Another thing, the way the U.S. military works is alot different than the Thai system. Soldiers are well paid in the U.S., and are professional soldiers. Soldiers in the Thai army, are basically menial labor for the more superior officers. I stayed at the home of a Thai general last year, and could see it first hand. The conscripts are there to act as waiters at the General's parties, to paint their homes, to wash their cars. And, the system of discipline in Thailand is not as safe as in the United States. In Thailand, lower level soldiers are often times abused, and physically punished, which does not happen in the U.S. military.

So you can't equate a desire not to join the Thai army as the refusal to 'man up'.

And I would also point out that many of the U.S. leaders have also 'bought' the safety of their sons. George W. Bush had family connections to place him in the Air National Guard, while others were being sent to the front lines in Vietnam. Al. Gore (whose father was a senator) was a writer for "Stars and Stripes". If these people could have their family help them out from facing danger, why can't the OP help his son?

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Our son, who is 19 and dual national (US/Thai) is attending college in the USA and here for the summer. We're looking to get him a exemption from service. In other words payoff someone at the draft board. But what is the procedure and estimate of the cost? Has anyone done this recently and what were your experiences? We live in Bangkok (Kannayao).

The idea that all kids from prominent and/or rich families get out of military service in Thailand isn't true. You certainly hear of examples through the media, but you hear of them because of who they are and because its unusual - not because everyone is at it.

My son is attending Uni in the USA as well - and when he comes back he wants to do his military service. With his overseas uni education he'll almost certainly get into the military acadamy. That means officer training, something to be proud of and a whole bunch of employment oppurtunities that he would otherwise be overlooked for in the future by employers.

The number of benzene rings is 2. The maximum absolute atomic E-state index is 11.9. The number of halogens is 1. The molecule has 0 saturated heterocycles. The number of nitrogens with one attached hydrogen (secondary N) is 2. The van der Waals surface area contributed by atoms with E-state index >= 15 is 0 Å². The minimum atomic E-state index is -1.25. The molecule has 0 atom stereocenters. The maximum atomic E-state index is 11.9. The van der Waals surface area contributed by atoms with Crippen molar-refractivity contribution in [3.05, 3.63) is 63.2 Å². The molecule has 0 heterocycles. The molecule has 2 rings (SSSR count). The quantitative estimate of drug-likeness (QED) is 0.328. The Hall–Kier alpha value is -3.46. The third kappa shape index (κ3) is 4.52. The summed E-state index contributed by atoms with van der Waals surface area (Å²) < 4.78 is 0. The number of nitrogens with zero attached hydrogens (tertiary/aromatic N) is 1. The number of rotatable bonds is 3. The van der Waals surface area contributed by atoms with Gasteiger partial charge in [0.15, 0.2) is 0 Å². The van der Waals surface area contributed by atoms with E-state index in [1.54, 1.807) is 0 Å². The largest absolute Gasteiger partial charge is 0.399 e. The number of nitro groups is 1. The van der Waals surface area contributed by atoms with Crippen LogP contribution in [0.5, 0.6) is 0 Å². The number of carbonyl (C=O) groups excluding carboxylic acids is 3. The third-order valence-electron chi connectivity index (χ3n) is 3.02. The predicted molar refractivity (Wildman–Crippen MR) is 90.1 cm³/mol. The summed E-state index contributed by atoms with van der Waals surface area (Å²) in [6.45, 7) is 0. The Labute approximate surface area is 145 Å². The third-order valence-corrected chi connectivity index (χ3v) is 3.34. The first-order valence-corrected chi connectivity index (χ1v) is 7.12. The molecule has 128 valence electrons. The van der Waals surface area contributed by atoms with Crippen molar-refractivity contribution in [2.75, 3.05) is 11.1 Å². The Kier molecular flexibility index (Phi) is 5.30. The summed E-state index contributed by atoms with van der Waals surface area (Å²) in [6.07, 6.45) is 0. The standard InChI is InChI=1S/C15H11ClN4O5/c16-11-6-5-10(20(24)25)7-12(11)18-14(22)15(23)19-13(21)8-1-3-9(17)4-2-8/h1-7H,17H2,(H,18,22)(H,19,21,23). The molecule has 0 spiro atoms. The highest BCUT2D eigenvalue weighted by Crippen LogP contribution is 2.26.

Your son could be in that position as well. Military service is not all negative. Its certainly a tough few years - espicially if youre rank and file, but like most things in life, its what one makes of the oppurtunity.

That all aside, why doesn't he want to do military service?

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A deferment is possible. Don't let the negative comments upset you.

If you are an overseas student under the supervision of the Office of Civil Service Commission (Kor Por), the office will apply for your deferment on your behalf.

If you are an overseas student on private funding, you, your parents, or guardians will be responsible for applying for deferment at the military registrar of the district of your residence.

Required documents presented for deferment must fully explain the following:

Applicant’s intended field of study

Name and place of institution

Number of years expected to complete the degree

School transcript (translated into Thai when necessary with name and title of translator)

Number of years requested for deferment

A copy of your military reserve letter (Sor Dor 9) and a copy of the selective service letter (draft letter requiring you to enter military service - Sor Dor 35)

A copy of your house registration

Certification letter from the Embassy, Consulate General, or Office of Student Affairs confirming that the applicant is indeed studying for a certain degree at a particular institution.